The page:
The band also make great use of the projector with their creepily atmospheric backing “family pictures”

The next act we saw were The Men That Will Not Be Blamed For Nothing who were a new live experience for us. We were fairly near the back for their set and so I didn’t get any particularly good photos but I thoroughly enjoyed their performance which bristled with anarchic energy and definitely put the “punk” into Steampunk. Their set included songs about gin (“The Gin Song”); about that legendary engineer Isambard Kingdom Brunel (“Brunel”) and, in honour of the season, even a song inspired by Dickens’ A Christmas Carol (“Ebenezeer’s Carol.”) Great stuff. You can sample and purchase these songs and many others from the band’s website here.

The Men That Will Not be Blamed for Nothing, vocalist Gerhard 'Andy' Heintz

The Men That Will Not be Blamed for Nothing, vocalist Gerhard ‘Andy’ Heintz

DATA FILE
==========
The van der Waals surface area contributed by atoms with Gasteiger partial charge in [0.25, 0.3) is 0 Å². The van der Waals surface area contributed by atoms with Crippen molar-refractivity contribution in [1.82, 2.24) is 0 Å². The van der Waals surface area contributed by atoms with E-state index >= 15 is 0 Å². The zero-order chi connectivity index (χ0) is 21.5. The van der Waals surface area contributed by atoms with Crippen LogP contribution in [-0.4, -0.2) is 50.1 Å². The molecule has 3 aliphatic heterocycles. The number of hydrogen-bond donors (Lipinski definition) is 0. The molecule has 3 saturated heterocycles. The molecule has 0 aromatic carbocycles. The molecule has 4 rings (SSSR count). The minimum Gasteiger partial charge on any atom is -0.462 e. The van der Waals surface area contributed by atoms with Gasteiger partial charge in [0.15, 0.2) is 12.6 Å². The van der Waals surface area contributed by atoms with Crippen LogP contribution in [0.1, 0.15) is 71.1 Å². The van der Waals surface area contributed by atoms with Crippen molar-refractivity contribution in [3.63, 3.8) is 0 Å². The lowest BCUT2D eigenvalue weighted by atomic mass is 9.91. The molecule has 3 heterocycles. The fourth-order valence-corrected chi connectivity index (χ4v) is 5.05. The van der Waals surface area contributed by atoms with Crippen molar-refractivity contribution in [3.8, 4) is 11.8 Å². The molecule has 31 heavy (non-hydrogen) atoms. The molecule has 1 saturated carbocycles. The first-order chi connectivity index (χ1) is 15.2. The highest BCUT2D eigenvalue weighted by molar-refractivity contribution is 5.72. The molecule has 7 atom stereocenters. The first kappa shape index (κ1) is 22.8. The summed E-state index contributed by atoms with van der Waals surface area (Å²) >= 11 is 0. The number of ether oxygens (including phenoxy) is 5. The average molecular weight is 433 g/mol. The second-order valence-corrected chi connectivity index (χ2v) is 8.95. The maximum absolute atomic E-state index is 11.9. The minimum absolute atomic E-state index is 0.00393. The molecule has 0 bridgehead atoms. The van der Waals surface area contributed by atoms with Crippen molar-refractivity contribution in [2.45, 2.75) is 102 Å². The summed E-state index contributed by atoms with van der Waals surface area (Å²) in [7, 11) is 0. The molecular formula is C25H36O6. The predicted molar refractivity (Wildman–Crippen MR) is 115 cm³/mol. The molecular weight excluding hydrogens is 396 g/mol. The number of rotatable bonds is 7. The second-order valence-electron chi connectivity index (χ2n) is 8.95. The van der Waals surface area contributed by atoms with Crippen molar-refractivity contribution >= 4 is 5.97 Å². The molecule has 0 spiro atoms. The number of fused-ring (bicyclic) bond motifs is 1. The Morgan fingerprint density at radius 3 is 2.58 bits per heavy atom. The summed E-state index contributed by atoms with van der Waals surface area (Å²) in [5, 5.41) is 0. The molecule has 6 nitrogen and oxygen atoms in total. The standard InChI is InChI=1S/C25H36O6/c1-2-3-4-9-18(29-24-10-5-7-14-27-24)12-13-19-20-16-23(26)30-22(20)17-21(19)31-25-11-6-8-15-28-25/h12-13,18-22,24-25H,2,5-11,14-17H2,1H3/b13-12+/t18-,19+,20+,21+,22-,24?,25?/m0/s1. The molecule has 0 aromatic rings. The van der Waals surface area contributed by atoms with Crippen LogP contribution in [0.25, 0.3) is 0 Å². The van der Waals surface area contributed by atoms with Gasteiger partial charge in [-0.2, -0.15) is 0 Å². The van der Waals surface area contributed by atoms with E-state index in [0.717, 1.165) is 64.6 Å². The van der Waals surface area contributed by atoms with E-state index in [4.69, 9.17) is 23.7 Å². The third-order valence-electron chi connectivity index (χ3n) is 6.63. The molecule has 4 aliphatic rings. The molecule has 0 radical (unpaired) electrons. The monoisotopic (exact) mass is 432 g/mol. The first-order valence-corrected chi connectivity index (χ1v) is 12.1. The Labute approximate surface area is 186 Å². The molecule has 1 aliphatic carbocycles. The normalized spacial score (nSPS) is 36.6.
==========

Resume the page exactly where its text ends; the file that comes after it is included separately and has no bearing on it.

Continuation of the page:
And then finally there was the chap-hop headliner Professor Elemental. This was the third time we’d seen the Prof live: our expectations were high and we were not disappointed. I wouldn’t describe myself as a rap fan at all but I love what the Professor does. His rhythms and word play are both infectious and impressive and I love the way he blends historical fantasy with geek culture, plenty of feel good atmosphere and a dash of politics. The set was a good mix of old classics like “Fighting Trousers” along with material from The Giddy Limit (internet survival anthem “Don’t Feed the Trolls” is a favourite of mine and it was amusing to hear the giggling of audience members who were clearly encountering its lyrics for the first time). Plus he introduced us to a few tracks from the brand new album Ape Quest. These tracks were debuting for us as we’d planned to buy “Ape Quest” at the gig; we’re firm advocates of buying CDs at live events direct from the artist as the best way to support live music. It’s rather nice to encounter a new song for the first time by hearing it live, especially tracks like “Celebrate” with its party atmosphere. Ape Quest is a fantastic work, a really expansive time-travelling sci-fi influenced concept album with jokes and tunes aplenty – although even before I got the CD I guessed it would have a happy ending, since Geoffrey, the Professor’s orangutan butler and the subject of the titular quest, made a somewhat reluctant appearance onstage during the set.